Twitter Plot Summary: Bruce Wayne returns to Gotham after 12 years away and sets off on the path to becoming the Batman.
Five Point Summary:
1. Baseball bat beating.
3. Jim Gordon: action man.
4. Bats. Lots of bats.
5. A calling card.
The original graphic novel of Batman Year One, written by Frank Miller, is oft cited as one of the best story arcs from Batman’s long and chequered history, and with good reason. Going back to the very beginning (as if the title didn’t give that away), Year One sees Bruce Wayne return to Gotham after 12 years out of the city, time which he spent learning how to put his skills to good use – to fight crime, instil justice and so on. Meanwhile, new cop on the beat Jim Gordon has to deal with rampant corruption in the police force whilst also having to cope with this new bat-themed vigilante stalking Gotham’s criminal fraternity every night. For anybody who has seen Batman Begins, the story will feel familiar, although that script did ultimately go off in its own direction. There are a number of sequences that are common to both, which thankfully doesn’t spoil either of them if you’re clued up and know what to look out for.
Gravitas is provided by Bryan Cranston as Jim Gordon, adding weight and experience to the character despite the fact this is supposed to be a younger man than we’re used to seeing. In the grand scheme of things that’s a very minor gripe. Let’s face it – post-Breaking Bad, if Bryan Cranston says yes to a project, you use him regardless. Of course this isn’t the prim and proper Gordon we’re used to seeing – he’s human just like everybody else. This also very much applies to Bruce Wayne, here voiced by Benjamin McKenzie, who is yet to form that hard emotional shell that separates him from the rest of the world. Here is has concerns and worries that extend beyond his existence as the Bat.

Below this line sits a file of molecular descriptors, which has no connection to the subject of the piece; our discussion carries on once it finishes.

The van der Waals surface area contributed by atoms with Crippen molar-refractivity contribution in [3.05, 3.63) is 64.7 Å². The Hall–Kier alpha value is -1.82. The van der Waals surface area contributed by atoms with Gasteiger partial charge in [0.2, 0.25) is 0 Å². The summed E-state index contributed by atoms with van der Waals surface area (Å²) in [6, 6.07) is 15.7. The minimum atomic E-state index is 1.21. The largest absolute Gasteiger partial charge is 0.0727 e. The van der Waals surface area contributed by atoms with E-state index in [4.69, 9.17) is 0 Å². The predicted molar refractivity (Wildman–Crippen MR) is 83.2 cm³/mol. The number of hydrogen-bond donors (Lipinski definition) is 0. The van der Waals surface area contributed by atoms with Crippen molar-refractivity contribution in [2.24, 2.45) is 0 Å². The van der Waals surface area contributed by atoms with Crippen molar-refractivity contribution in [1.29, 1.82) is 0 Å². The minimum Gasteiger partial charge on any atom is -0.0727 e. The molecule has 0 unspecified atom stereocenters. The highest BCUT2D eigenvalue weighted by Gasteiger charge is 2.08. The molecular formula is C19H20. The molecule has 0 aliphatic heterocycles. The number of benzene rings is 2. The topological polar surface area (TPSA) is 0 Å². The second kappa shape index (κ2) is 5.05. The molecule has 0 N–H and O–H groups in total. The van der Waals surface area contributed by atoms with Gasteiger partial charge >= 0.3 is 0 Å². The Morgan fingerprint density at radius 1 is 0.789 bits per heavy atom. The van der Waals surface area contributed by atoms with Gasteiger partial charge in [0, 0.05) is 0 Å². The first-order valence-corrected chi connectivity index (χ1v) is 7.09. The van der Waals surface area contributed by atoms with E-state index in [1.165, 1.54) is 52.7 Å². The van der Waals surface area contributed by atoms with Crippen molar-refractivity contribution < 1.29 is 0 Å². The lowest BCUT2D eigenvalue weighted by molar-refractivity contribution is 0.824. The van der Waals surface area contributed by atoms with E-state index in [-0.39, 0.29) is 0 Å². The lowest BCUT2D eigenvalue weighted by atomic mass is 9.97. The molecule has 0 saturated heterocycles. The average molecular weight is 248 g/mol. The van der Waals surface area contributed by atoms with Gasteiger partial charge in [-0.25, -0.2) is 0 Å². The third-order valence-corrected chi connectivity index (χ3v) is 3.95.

The animation follows the style of the source material, but adds in detail where appropriate, giving Gotham City a dirty look that is a perfect metaphor for the state it finds itself in when Bruce Wayne and Jim Gordon make their return. Gotham City, as is frequently the case, becomes a character in itself, as if years of criminal activity have reduced it to a literally grim appearance. Those living there are in an equal state of degradation, including a Selina Kyle who is working as a dominatrix in one of the even less reputable sections of the city.
It’s perhaps a little to slavish towards the source material, overdoing the voiceover narration and not doing enough to distinguish it from being anything more than a slightly advanced motion comic. With that said, Frank Miller’s graphic novel is so good that any adaptation of said graphic novel either needs to be slavish or a completely unique beast in its own right. It does the job but could perhaps do with being a little longer, as just over an hour isn’t nearly enough time to do this story justice. Otherwise, in many respects it’s just as good as the graphic novel and Bat-fans will be in their element.